Glory Glory Hallelujah!

GLO-RY GLO-RY HALLELUJAH!

Glo-ry Glo-ry Hallelujah, His truth is marching on.

I turned 61 this year, 2016, and I’m throwing myself a party and providing the band. The band is playing Glory, Glory Hallelujah. There’s a trumpet, a tuba, a piccolo, a bass, a drum, and a chorus. It’s one of the only songs it knows how to play. For variety they might hazard a verse or two of Yankee Doodle Dandy, Glory H robustly picking back up without missing a beat. They’ve added cymbals.

I call the band “My Brain.”

It plays songs in loops, having started on Thursday, April 9, when I posted on Facebook, “Why is La Marseilles coming through my window?” Odd enough, but it played continuously and repeatedly, enough for me to check outside for who is so in love with the French national anthem they play it all the livelong day. I went outside, but the music wasn’t any louder and I couldn’t pinpoint a direction it was coming from.

The band played on.

It was a curiosity, but not loud enough to disrupt my attention, though I could make out every note over the whir of the refrigerator. If I watched a movie I would forget about it. But later on in my bedroom, there it was again, His glorious truth marching on like an army of ants. I remembered that I’d fallen twice recently, tripping down some outdoor stairs and again on the street, landing both times on my head (I don’t fall often but when I do I fall on concrete). Most alarming though was that while on the phone with my pharmacy, I without notice lost control of my speech and couldn’t form a sentence. I thought, balance problems and garbled speech, Jesus Christ, am I having a stroke?

I had already been to my doctor about the falls and loss of balance and random myoclonic tics and the alarming tongue-tied phone call. He surmised a mild concussion. Well that makes sense, but when the auto-play patriot channel kicked in, I went back to him and requested a referral for a neurologist. Could be nothing, but my dad had Parkinson’s disease.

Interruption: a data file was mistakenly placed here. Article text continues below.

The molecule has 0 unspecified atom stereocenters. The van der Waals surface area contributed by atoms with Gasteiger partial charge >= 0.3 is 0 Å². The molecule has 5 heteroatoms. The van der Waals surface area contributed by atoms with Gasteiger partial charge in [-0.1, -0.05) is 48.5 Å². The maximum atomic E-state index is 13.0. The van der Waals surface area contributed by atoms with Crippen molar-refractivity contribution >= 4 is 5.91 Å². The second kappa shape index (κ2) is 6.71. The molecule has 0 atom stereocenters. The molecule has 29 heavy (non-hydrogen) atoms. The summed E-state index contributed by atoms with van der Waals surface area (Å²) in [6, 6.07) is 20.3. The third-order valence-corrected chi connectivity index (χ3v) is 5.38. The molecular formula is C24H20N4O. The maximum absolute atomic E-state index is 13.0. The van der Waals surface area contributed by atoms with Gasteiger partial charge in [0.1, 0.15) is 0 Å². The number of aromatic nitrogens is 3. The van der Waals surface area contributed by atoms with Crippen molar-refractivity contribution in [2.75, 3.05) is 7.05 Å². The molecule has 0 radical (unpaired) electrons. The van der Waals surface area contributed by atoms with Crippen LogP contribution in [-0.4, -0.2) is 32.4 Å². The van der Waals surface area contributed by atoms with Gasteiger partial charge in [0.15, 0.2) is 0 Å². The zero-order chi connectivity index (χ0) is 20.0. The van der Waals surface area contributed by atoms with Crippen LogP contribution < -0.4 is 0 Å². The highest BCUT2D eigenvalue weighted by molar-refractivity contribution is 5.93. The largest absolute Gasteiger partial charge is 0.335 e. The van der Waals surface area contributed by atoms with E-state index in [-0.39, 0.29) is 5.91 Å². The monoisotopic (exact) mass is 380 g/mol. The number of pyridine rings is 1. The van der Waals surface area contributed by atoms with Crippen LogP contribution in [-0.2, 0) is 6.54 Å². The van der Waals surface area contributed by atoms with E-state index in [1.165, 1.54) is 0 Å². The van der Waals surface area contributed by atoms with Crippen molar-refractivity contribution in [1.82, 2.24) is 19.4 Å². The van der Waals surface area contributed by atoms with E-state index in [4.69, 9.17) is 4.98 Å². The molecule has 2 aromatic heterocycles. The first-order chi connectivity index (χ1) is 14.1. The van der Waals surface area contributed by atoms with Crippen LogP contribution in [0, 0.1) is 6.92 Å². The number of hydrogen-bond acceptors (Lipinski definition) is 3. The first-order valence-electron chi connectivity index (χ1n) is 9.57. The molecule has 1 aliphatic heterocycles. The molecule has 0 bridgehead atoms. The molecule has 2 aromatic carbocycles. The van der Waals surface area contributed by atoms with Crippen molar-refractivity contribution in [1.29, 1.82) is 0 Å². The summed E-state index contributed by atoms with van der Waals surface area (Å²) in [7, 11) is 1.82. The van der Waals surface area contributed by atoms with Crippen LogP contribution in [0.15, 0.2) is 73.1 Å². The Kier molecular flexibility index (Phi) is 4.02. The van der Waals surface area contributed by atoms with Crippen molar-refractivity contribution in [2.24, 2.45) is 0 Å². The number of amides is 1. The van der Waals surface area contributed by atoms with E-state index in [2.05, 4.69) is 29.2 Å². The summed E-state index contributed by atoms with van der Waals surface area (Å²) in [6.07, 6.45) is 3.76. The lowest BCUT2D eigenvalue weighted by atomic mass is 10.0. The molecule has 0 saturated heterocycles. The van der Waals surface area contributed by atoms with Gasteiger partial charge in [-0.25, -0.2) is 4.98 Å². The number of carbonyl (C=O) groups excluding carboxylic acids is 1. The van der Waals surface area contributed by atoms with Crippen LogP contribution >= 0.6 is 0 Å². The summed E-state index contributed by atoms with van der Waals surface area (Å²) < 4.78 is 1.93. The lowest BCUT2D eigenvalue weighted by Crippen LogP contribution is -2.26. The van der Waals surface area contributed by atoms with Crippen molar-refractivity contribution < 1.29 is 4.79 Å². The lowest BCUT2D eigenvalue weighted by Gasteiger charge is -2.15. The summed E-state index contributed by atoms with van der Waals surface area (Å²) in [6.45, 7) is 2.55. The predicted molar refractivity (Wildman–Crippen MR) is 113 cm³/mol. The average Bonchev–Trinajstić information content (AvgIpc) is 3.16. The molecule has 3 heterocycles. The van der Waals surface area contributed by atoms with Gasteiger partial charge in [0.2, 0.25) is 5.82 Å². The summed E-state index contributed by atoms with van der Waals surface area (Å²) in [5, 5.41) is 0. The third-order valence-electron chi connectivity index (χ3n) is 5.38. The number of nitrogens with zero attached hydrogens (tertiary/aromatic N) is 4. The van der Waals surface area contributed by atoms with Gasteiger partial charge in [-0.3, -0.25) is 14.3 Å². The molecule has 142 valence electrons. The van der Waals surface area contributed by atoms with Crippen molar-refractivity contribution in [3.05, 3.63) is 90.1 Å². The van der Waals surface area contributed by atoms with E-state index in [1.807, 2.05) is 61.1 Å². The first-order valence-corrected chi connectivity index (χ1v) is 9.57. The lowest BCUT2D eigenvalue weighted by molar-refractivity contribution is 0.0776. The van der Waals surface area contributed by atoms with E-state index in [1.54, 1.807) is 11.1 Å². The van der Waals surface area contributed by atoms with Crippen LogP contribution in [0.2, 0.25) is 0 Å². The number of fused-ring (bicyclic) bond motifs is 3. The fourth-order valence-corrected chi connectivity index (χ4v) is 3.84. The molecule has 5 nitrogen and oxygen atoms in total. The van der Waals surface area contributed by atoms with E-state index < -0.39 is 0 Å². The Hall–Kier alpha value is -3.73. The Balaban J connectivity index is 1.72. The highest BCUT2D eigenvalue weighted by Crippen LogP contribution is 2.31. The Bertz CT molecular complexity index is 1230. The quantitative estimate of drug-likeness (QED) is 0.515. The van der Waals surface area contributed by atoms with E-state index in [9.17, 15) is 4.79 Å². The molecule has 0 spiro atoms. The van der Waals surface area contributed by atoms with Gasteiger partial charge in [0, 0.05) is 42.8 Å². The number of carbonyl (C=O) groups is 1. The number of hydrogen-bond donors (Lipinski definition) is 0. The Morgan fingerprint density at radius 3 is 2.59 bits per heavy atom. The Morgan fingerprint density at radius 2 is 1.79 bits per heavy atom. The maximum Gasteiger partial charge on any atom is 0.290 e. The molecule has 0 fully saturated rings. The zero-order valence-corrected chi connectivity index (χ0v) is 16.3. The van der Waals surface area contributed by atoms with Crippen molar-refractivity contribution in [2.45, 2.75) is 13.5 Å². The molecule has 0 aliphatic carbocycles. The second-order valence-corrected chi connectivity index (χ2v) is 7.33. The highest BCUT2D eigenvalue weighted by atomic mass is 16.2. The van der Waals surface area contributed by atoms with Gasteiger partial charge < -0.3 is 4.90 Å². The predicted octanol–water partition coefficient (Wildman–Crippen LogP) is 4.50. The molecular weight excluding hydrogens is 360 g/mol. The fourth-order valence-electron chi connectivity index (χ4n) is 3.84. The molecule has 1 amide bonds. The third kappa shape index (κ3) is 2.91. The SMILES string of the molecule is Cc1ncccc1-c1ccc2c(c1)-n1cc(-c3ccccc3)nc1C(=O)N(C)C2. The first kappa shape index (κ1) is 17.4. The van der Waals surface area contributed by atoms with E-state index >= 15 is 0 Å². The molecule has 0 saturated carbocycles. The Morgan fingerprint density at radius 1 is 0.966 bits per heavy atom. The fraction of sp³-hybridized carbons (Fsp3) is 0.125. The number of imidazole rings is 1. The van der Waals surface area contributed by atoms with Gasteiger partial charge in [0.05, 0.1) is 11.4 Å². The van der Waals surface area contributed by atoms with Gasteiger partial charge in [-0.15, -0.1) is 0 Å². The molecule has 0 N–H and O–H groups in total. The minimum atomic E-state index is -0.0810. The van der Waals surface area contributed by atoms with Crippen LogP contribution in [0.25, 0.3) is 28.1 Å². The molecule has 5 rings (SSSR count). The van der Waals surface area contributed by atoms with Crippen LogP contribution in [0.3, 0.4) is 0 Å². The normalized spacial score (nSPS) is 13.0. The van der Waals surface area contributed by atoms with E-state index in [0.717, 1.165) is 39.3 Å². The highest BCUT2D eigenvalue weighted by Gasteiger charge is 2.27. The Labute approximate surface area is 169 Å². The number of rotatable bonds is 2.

The referral was denied by the Oregon Health Plan; the 24/7 livestream soon ceased. But what was left was the realization that until I hit my 60s, my vision of my future never allowed for catastrophic events like illness, natural disaster, and the utterly unforeseen. I have myself traveling the world to the bittersweet end, which I will meet with wry acceptance. The panoply of things that could go wrong has expanded exponentially with every birthday. Sixty’s still young to be contemplating how much time is “left,” but I have to wonder how long long-range plans can be.

Luckily, I’ve got a solid base, finally.

Since my best friend Donna succumbed to breast cancer in 2012 life has been a series of losses. After her death and a year-long depressive episode, I lost my San Francisco apartment, along with San Francisco itself, and later, back in Portland, my job, my apartment and Portland as well. Around that time, my mom had moved into long-term care, and friends helped fund my trip back to my hometown of Philly. No matter how dark the world can be, friends keep the home fires burning.

I’ve always operated at my own pace, though the current generation seems to have hitched a ride on the speed of light. And as I approach early retirement in the next year, I don’t bother to reflect on what I did or didn’t achieve in my working years or my childbearing years. I blossom in the fullness of time. I’m traveling at about 10 mph on the information superhighway. The internet is an invaluable resource and the biggest succubus of life force ever. When worlds collide!

I’m glad I grew up

when there was only one reality. What I’m looking for you can’t find on the internet. It is to know that when the blue screen fades into sleep mode, I am at peace with myself in the silence.

Glory Hallelujah indeed.

♦ ♥ ♣ ♠

Desperate Measures
“Desperate measures,” says a mom in the long line at SFO, Christmas 2010

“The Internet is a great place to get on the net.” – Bob Dole

2 thoughts on “Glory Glory Hallelujah!”

  1. Alexandra, you are a marvel! You have more chapters than a 20th century Russian novel. I do hope this turns out to be simply one more anecdote in another thirty years of Ax Files. I will say, if it was me.. I’d be trying to fine tune it somehow to maybe pick up Steely Dan or The Allman Brothers. All I can pick up is Tinnitus, which my father, who also had it, compared (correctly, I feel) to a Cicada with only one note.

    I hope the Philadelphia Drs. are more curious than their brethren in Portland, about what ails you. Peace,.. Jim

    1. Don’t you mean 19th century? Musical hallucinations are not that uncommon. I read about them in Oliver Sacks’ Musicology before leaving it behind in Portland. It’s sometimes a feature of bipolar disorder. I know a couple of people with tinnitus. Sounds dreadful. I hear though (because I don’t have tinnitus) that it’s a symptom of some underlying problem, not a condition in itself. I suggest you look under the bed to see if you have any problems lying under there.

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